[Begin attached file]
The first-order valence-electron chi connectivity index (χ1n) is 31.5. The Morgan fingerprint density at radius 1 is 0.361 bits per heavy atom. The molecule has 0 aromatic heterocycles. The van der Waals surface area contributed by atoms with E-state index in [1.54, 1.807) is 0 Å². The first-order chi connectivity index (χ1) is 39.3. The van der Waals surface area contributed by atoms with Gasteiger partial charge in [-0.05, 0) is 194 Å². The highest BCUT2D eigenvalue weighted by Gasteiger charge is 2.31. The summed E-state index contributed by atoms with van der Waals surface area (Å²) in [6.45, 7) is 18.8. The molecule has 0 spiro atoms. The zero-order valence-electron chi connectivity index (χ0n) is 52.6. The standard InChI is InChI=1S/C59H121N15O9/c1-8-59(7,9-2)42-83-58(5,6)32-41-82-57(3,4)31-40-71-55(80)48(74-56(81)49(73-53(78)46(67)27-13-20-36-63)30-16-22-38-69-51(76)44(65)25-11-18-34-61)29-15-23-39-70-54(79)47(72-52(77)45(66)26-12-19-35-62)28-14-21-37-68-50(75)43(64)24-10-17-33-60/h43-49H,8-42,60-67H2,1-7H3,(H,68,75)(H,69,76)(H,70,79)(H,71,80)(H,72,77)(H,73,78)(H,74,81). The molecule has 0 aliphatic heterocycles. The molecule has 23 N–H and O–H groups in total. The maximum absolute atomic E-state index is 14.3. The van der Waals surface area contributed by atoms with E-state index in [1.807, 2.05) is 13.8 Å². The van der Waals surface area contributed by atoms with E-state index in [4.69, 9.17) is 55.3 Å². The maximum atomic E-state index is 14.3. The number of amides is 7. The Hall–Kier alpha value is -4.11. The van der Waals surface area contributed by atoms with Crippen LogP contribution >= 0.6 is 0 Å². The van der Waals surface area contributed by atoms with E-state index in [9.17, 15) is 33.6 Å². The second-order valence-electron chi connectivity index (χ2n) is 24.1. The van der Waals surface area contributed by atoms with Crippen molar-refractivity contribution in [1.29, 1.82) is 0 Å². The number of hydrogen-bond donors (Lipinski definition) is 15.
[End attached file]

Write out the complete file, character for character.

The first-order valence-electron chi connectivity index (χ1n) is 31.5. The Morgan fingerprint density at radius 1 is 0.361 bits per heavy atom. The molecule has 0 aromatic heterocycles. The van der Waals surface area contributed by atoms with E-state index in [1.54, 1.807) is 0 Å². The first-order chi connectivity index (χ1) is 39.3. The van der Waals surface area contributed by atoms with Gasteiger partial charge in [-0.05, 0) is 194 Å². The highest BCUT2D eigenvalue weighted by Gasteiger charge is 2.31. The summed E-state index contributed by atoms with van der Waals surface area (Å²) in [6.45, 7) is 18.8. The molecule has 0 spiro atoms. The zero-order valence-electron chi connectivity index (χ0n) is 52.6. The standard InChI is InChI=1S/C59H121N15O9/c1-8-59(7,9-2)42-83-58(5,6)32-41-82-57(3,4)31-40-71-55(80)48(74-56(81)49(73-53(78)46(67)27-13-20-36-63)30-16-22-38-69-51(76)44(65)25-11-18-34-61)29-15-23-39-70-54(79)47(72-52(77)45(66)26-12-19-35-62)28-14-21-37-68-50(75)43(64)24-10-17-33-60/h43-49H,8-42,60-67H2,1-7H3,(H,68,75)(H,69,76)(H,70,79)(H,71,80)(H,72,77)(H,73,78)(H,74,81). The molecule has 0 aliphatic heterocycles. The molecule has 23 N–H and O–H groups in total. The maximum absolute atomic E-state index is 14.3. The van der Waals surface area contributed by atoms with E-state index in [1.807, 2.05) is 13.8 Å². The van der Waals surface area contributed by atoms with E-state index in [4.69, 9.17) is 55.3 Å². The maximum atomic E-state index is 14.3. The number of amides is 7. The Hall–Kier alpha value is -4.11. The van der Waals surface area contributed by atoms with Crippen LogP contribution >= 0.6 is 0 Å². The van der Waals surface area contributed by atoms with E-state index in [9.17, 15) is 33.6 Å². The second-order valence-electron chi connectivity index (χ2n) is 24.1. The van der Waals surface area contributed by atoms with Crippen molar-refractivity contribution in [1.29, 1.82) is 0 Å². The number of hydrogen-bond donors (Lipinski definition) is 15.